Privacy For Rape Victims, Whether They Want it or Not
Editor’s Note and Trigger Warning: The following piece details the particulars of criminal rape investigations and judicial procedures.
Imagine being a rape survivor and having to ask permission to tell your own story.
Because of the way a law in the Australian state of Victoria is written, that is the reality for survivors of sexual assault there. The Judicial Proceedings Reports Act, ostensibly intended to protect a survivor’s identity reads as follows, in pertinent part:
(1A) A person who publishes or causes to be published any matter that contains any particulars likely to lead to the identification of a person against whom a sexual offence, or an offence where the conduct constituting it consists wholly or partly of taking part, or attempting to take part, in an act of sexual penetration as defined in section 35 of the Crimes Act 1958 , is alleged to have been committed is guilty of an offence, whether or not a proceeding in respect of the alleged offence is pending in a court.
(1CA) If a proceeding for a sexual offence has concluded and resulted in the conviction of the accused for that offence, it is a defence to a charge under subsection (1A) for the accused in relation to the alleged offence under subsection (1A) to prove that the matter was published or caused to be published in accordance with the permission of—
(a) the Supreme Court, the County Court or the Magistrates’ Court granted on an application by a person or on the court’s own motion; and
(b) if the person against whom the sexual offence was committed is 18 years of age or over, that person.
The law criminalizes publication of a victim’s identity but makes no exception for the victims themselves. In effect, it means that the survivors of rape in which the rapist was convicted must go to court and ask a judge to give them permission to tell their story under their own name. The gag order, meant to protect victims’ privacy, becomes yet another means by which their will is overridden.
Rape is theft. Your right to control your body and decide who may use it, your notion of safety, both stolen. You are robbed of your confidence in your strength to protect yourself , having proven yourself too physically weak to prevent the invasion, . You lose a feeling of control over your own life, as if you are a character in someone else’s story, your destiny forever overridden by someone else’s plans for you. This law in Australia is a gross perpetuation of the thievery of rape.
The truth is that the actual rape is only the beginning, only the first and most violent in a string of violations, depending on how far a particular case goes. Consider the “best case” scenario of an arrest, trial and conviction. That means subjecting one’s self to the intrusion of the rape kit, the interrogation by police, cross examination by defense counsel, every single one of these steps a new, unwelcome onslaught of taking things from you that you never wanted to have to give.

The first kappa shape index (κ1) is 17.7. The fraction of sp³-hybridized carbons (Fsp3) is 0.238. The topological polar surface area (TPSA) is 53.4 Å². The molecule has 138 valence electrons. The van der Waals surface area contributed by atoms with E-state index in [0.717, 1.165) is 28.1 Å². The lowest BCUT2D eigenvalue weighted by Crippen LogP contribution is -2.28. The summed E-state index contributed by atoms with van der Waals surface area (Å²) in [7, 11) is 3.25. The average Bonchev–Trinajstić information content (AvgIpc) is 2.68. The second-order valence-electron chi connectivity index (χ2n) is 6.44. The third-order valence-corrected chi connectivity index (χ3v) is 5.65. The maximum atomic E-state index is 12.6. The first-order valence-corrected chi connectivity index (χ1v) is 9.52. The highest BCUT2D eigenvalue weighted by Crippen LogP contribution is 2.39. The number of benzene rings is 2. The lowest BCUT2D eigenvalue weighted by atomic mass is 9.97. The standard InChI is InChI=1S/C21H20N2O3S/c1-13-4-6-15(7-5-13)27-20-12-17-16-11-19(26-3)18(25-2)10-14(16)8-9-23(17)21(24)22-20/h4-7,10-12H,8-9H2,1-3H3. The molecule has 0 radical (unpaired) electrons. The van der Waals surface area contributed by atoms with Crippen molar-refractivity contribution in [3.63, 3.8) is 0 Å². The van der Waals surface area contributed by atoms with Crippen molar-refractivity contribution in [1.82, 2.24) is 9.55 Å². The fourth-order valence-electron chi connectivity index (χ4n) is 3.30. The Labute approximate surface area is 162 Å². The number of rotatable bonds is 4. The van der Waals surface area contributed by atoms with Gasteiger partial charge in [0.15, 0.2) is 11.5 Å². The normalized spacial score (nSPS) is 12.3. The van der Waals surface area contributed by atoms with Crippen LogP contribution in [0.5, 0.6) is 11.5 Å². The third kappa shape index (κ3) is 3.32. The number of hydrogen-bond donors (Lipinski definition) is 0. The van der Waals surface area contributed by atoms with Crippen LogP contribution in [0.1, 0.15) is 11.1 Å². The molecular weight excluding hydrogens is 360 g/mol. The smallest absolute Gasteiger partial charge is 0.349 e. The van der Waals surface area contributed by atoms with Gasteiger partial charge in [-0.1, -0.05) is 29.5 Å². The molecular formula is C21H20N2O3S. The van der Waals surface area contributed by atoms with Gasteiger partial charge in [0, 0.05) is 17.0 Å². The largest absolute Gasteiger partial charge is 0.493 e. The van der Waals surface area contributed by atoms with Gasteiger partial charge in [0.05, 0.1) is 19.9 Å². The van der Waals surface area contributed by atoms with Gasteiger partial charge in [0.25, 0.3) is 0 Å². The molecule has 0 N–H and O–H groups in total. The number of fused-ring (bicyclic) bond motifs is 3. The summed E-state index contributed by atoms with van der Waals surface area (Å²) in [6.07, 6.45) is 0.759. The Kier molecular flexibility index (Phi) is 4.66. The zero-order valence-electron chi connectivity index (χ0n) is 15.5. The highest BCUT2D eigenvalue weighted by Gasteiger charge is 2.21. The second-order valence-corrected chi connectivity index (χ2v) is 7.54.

Imagine you are one of the few whose rapist is convicted, and you decide you are ready to tell your story. You decide, because it is up to you how you manage what happened to you. And then you find out that you do not even have the autonomy to do that. You are still not in control. Your story is not yours; your own voice is not yours to use as you wish.
Obtaining a court order is no mere inconvenience. Navigating a court system can be complicated, with nit-picky formalities and filing rules with which lawyers often struggle to remain familiar, let alone a lay person. Nor is the request to the court a mere formality; one woman who recently tried to get the court’s permission to tell her story was ordered by the court to consult the rapist himself for his input before a decision would be made. Imagine that- asking your rapist for permission to tell others what he did to you.
While the law in this controversy did not require the judge to make such a demand, it is illustrative of the danger of putting the decision in the hands of anyone other than the victim. No one, other than the violated person, should have a right to decide when or if they may tell their story. And the decision damn sure should not be subject to the whims of a court system.
Need I even go into the “that’s why we don’t report it” rant?
Thankfully this is an Australian law, not American. It wouldn’t happen here, right? We respect victims’ rights in the US. It’s not like I live in a country in which a rapist is given parental rights to a child conceived during his assault on the mother.
Victoria’s attorney general has announced that changes to the law will be fast-tracked, insisting the situation was merely an unintentional effect of an inartfully drafted statute. Even if that’s the truth, and because the result was so absurd it likely is the truth, it’s further evidence that the victim is not the primary consideration of the justice system. It is utterly unsurprising that nobody thought to consider the impact of the law on victims or to ensure it did not further strip them of their will.
Protecting victims’ privacy is laudable and, in fact, crucial. In doing so, however, the law must be careful not to take anything else away from them. They’ve lost enough.